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Cancer Care Clinicians Satisfied with Telehealth, Desire Continued Use

mHealth Intelligence

November 30, 2021

Victoria Bailey


Cancer Care Clinicians Satisfied with Telehealth, Desire Continued Use


Cancer care clinicians expressed satisfaction with telehealth use during the pandemic and reported high levels of perceived patient satisfaction as well.


The majority of cancer care clinicians were satisfied with telehealth and expressed intent to continue to use the care modality in the future, a study published in JAMA Network Open revealed.


Much like primary care and other specialty care providers, oncologists turned to telehealth at the onset of the COVID-19 pandemic. Currently, cancer care clinicians use telehealth for symptom management, remote chemotherapy supervision, discussions about clinical trials, palliative care, and survivorship care.


Past studies have shown the success of using telehealth for cancer care. Going forward, these results, combined with positive clinician perception, may help solidify virtual cancer care beyond the pandemic.


Researchers from Kaiser Permanente Northern California (KPNC) surveyed 202 multidisciplinary cancer care clinicians within the health system between April 29 and June 5, 2020.


The respondents consisted of 104 medical oncologists, 34 radiation oncologists, 16 breast cancer surgeons, 18 oncology patient navigators, and 30 cancer survivorship clinicians.

KPNC leveraged telehealth even before the pandemic hit, allowing the health system to expand its program quickly when demand grew.


In order to understand clinician perspective on telehealth, researchers asked the survey participants about their satisfaction with the service, the benefits and challenges of virtual care, and the perceived quality of the modality.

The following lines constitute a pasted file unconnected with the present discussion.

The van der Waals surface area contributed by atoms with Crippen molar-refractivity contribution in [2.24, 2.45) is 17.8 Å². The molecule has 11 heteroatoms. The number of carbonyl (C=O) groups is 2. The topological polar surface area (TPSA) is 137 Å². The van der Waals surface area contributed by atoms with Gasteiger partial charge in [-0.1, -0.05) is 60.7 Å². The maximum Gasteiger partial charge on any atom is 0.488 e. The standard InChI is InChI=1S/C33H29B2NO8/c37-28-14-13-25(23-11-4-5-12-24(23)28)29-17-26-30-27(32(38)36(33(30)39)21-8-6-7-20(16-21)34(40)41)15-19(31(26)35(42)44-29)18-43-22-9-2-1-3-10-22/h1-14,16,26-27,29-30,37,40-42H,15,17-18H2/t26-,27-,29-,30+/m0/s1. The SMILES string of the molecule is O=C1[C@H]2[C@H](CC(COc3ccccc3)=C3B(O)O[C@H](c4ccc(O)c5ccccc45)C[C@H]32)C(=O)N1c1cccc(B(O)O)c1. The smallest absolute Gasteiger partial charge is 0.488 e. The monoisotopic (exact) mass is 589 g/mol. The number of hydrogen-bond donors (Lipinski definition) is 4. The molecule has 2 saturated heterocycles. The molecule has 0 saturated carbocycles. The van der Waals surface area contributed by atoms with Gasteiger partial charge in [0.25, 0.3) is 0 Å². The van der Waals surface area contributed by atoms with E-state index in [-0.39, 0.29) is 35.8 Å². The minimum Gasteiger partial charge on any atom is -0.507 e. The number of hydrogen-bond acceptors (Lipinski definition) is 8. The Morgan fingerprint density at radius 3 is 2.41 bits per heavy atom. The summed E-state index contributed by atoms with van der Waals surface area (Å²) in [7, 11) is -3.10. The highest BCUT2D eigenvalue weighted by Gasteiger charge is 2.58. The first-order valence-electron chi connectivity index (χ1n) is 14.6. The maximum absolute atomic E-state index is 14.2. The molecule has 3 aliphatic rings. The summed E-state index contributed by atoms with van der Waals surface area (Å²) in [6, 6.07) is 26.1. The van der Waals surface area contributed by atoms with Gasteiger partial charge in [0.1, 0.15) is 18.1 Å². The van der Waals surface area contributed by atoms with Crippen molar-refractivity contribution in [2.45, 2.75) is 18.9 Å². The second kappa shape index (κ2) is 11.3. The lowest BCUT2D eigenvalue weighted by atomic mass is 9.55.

Just over 75 percent of respondents said they were somewhat or very satisfied with telehealth. Additionally, 84 percent of clinicians said that they thought their patients were somewhat or highly satisfied as well. Around three-fourths of the participants reported that they thought patient caregivers, colleagues, and non-clinician staff were satisfied with telehealth—76 percent, 81 percent, and 73 percent, respectively.


Researchers asked the clinicians about telehealth’s role in cancer care and how much care can be managed virtually. More than half of respondents (59 percent) said that over 50 percent of assessment and care can be managed by video visits. One-third of respondents were confident that telephone visits could manage more than half of all cancer care while only 4 percent said the same about secure messaging.


The clinician responses about the benefits and challenges of telehealth were generally cohesive. Nearly 80 percent agreed that the reduced commute was a benefit, meanwhile 74 percent agreed that working from home and 65 percent agreed that staying on time were benefits.


The main challenges of telehealth that the clinicians agreed upon were connection problems (84 percent), equipment problems (72 percent), and a physical examination requirement (60 percent). Slightly less than half of the respondents also agreed that it was difficult to assess a performance status through telehealth and there was a lack of staff support.


The majority of clinicians (99 percent) reported that in-person visits promote a strong clinician-patient connection, but many clinicians (77 percent) also said the same about video visits. However, only 43 percent thought telephone visits fostered a strong connection.


Overall, telehealth was considered a successful modality to deliver cancer care, but some clinicians reported that in-person care would be best for certain services including end-of-life discussions, clinical trial enrollment, and shared treatment decisions. Meanwhile, clinicians agreed that patient navigation, survivorship planning, and post-treatment check-in could be delivered sufficiently over the phone.


Importantly, the majority of all cancer care clinicians reported that they would want to maintain or increase their telehealth use after the COVID-19 pandemic. Just over 80 percent of medical oncologists, 85 percent of radiation oncologists, 81 percent of breast surgeons, 61 percent of navigators, and 90 percent of survivorship clinicians shared this desire.


Using telehealth for cancer care can offer increased convenience for patients and providers alike, even after the pandemic ends.

“Collectively, these data suggest that to some extent telehealth will likely remain a key avenue of cancer care delivery in the future,” the study concluded.

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